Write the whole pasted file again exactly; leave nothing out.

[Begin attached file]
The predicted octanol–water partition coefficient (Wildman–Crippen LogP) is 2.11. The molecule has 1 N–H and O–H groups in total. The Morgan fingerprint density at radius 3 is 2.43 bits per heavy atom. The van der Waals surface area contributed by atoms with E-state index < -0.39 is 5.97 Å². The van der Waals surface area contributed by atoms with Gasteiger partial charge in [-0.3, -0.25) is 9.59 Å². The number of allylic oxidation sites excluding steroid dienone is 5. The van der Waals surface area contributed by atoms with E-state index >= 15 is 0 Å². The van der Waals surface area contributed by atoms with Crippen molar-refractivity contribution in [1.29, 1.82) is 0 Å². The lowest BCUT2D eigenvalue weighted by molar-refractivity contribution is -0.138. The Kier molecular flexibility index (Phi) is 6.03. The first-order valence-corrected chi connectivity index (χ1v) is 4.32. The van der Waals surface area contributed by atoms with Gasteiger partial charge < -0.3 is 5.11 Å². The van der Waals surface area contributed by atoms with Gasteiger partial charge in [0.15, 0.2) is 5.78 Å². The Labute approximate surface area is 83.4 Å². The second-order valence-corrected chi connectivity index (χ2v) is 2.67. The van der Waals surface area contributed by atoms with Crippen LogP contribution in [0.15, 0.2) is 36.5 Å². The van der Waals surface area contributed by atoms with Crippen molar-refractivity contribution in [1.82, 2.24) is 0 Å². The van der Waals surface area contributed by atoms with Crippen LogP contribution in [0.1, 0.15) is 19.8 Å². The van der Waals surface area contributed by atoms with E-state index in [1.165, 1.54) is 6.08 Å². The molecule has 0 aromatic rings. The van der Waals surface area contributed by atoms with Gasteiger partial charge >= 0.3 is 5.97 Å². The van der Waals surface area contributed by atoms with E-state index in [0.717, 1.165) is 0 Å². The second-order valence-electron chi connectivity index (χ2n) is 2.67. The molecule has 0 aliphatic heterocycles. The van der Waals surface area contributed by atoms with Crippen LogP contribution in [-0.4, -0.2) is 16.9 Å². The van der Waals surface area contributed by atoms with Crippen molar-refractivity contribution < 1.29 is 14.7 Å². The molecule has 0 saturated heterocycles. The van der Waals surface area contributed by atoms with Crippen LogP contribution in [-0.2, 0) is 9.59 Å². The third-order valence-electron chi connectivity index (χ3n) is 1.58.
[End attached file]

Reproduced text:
The predicted octanol–water partition coefficient (Wildman–Crippen LogP) is 2.11. The molecule has 1 N–H and O–H groups in total. The Morgan fingerprint density at radius 3 is 2.43 bits per heavy atom. The van der Waals surface area contributed by atoms with E-state index < -0.39 is 5.97 Å². The van der Waals surface area contributed by atoms with Gasteiger partial charge in [-0.3, -0.25) is 9.59 Å². The number of allylic oxidation sites excluding steroid dienone is 5. The van der Waals surface area contributed by atoms with E-state index >= 15 is 0 Å². The van der Waals surface area contributed by atoms with Crippen molar-refractivity contribution in [1.29, 1.82) is 0 Å². The lowest BCUT2D eigenvalue weighted by molar-refractivity contribution is -0.138. The Kier molecular flexibility index (Phi) is 6.03. The first-order valence-corrected chi connectivity index (χ1v) is 4.32. The van der Waals surface area contributed by atoms with Gasteiger partial charge < -0.3 is 5.11 Å². The van der Waals surface area contributed by atoms with Gasteiger partial charge in [0.15, 0.2) is 5.78 Å². The Labute approximate surface area is 83.4 Å². The second-order valence-corrected chi connectivity index (χ2v) is 2.67. The van der Waals surface area contributed by atoms with Crippen LogP contribution in [0.15, 0.2) is 36.5 Å². The van der Waals surface area contributed by atoms with Crippen molar-refractivity contribution in [1.82, 2.24) is 0 Å². The van der Waals surface area contributed by atoms with Crippen LogP contribution in [0.1, 0.15) is 19.8 Å². The van der Waals surface area contributed by atoms with E-state index in [1.165, 1.54) is 6.08 Å². The molecule has 0 aromatic rings. The van der Waals surface area contributed by atoms with Gasteiger partial charge >= 0.3 is 5.97 Å². The van der Waals surface area contributed by atoms with E-state index in [0.717, 1.165) is 0 Å². The second-order valence-electron chi connectivity index (χ2n) is 2.67. The molecule has 0 aliphatic heterocycles. The van der Waals surface area contributed by atoms with Crippen LogP contribution in [-0.4, -0.2) is 16.9 Å². The van der Waals surface area contributed by atoms with Crippen molar-refractivity contribution < 1.29 is 14.7 Å². The molecule has 0 saturated heterocycles. The van der Waals surface area contributed by atoms with Crippen LogP contribution in [-0.2, 0) is 9.59 Å². The third-order valence-electron chi connectivity index (χ3n) is 1.58.